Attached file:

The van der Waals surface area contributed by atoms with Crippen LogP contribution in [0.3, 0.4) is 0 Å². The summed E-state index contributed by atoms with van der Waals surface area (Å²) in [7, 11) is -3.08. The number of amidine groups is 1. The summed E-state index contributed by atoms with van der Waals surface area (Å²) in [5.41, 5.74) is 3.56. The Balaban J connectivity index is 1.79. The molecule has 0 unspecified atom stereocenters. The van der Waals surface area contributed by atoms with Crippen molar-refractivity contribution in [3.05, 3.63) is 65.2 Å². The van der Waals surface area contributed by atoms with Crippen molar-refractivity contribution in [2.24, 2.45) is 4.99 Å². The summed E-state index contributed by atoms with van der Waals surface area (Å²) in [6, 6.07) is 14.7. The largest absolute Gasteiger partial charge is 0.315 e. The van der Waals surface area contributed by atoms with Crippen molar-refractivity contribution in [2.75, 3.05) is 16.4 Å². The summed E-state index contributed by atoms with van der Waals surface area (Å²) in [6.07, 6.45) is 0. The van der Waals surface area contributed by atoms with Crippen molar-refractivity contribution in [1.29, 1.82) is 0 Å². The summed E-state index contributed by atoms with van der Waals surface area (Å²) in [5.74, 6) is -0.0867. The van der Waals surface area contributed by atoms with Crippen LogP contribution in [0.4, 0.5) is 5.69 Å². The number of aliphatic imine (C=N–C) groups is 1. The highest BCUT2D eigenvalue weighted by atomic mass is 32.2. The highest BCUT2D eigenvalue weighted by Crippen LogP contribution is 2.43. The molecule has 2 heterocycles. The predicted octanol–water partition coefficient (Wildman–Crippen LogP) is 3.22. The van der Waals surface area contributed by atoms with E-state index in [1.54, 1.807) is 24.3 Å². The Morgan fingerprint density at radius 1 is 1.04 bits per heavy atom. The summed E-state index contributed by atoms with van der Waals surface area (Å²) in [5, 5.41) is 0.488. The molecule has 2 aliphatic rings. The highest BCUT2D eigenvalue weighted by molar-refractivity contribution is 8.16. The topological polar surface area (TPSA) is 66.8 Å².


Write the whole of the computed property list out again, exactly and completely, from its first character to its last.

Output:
The van der Waals surface area contributed by atoms with Crippen LogP contribution in [0.3, 0.4) is 0 Å². The summed E-state index contributed by atoms with van der Waals surface area (Å²) in [7, 11) is -3.08. The number of amidine groups is 1. The summed E-state index contributed by atoms with van der Waals surface area (Å²) in [5.41, 5.74) is 3.56. The Balaban J connectivity index is 1.79. The molecule has 0 unspecified atom stereocenters. The van der Waals surface area contributed by atoms with Crippen molar-refractivity contribution in [3.05, 3.63) is 65.2 Å². The van der Waals surface area contributed by atoms with Crippen molar-refractivity contribution in [2.24, 2.45) is 4.99 Å². The summed E-state index contributed by atoms with van der Waals surface area (Å²) in [6, 6.07) is 14.7. The largest absolute Gasteiger partial charge is 0.315 e. The van der Waals surface area contributed by atoms with Crippen molar-refractivity contribution in [2.75, 3.05) is 16.4 Å². The summed E-state index contributed by atoms with van der Waals surface area (Å²) in [6.07, 6.45) is 0. The van der Waals surface area contributed by atoms with Crippen molar-refractivity contribution in [1.29, 1.82) is 0 Å². The summed E-state index contributed by atoms with van der Waals surface area (Å²) in [5.74, 6) is -0.0867. The van der Waals surface area contributed by atoms with Crippen LogP contribution in [0.4, 0.5) is 5.69 Å². The number of aliphatic imine (C=N–C) groups is 1. The highest BCUT2D eigenvalue weighted by atomic mass is 32.2. The highest BCUT2D eigenvalue weighted by Crippen LogP contribution is 2.43. The molecule has 2 heterocycles. The predicted octanol–water partition coefficient (Wildman–Crippen LogP) is 3.22. The van der Waals surface area contributed by atoms with E-state index in [1.54, 1.807) is 24.3 Å². The Morgan fingerprint density at radius 1 is 1.04 bits per heavy atom. The summed E-state index contributed by atoms with van der Waals surface area (Å²) in [5, 5.41) is 0.488. The molecule has 2 aliphatic rings. The highest BCUT2D eigenvalue weighted by molar-refractivity contribution is 8.16. The topological polar surface area (TPSA) is 66.8 Å².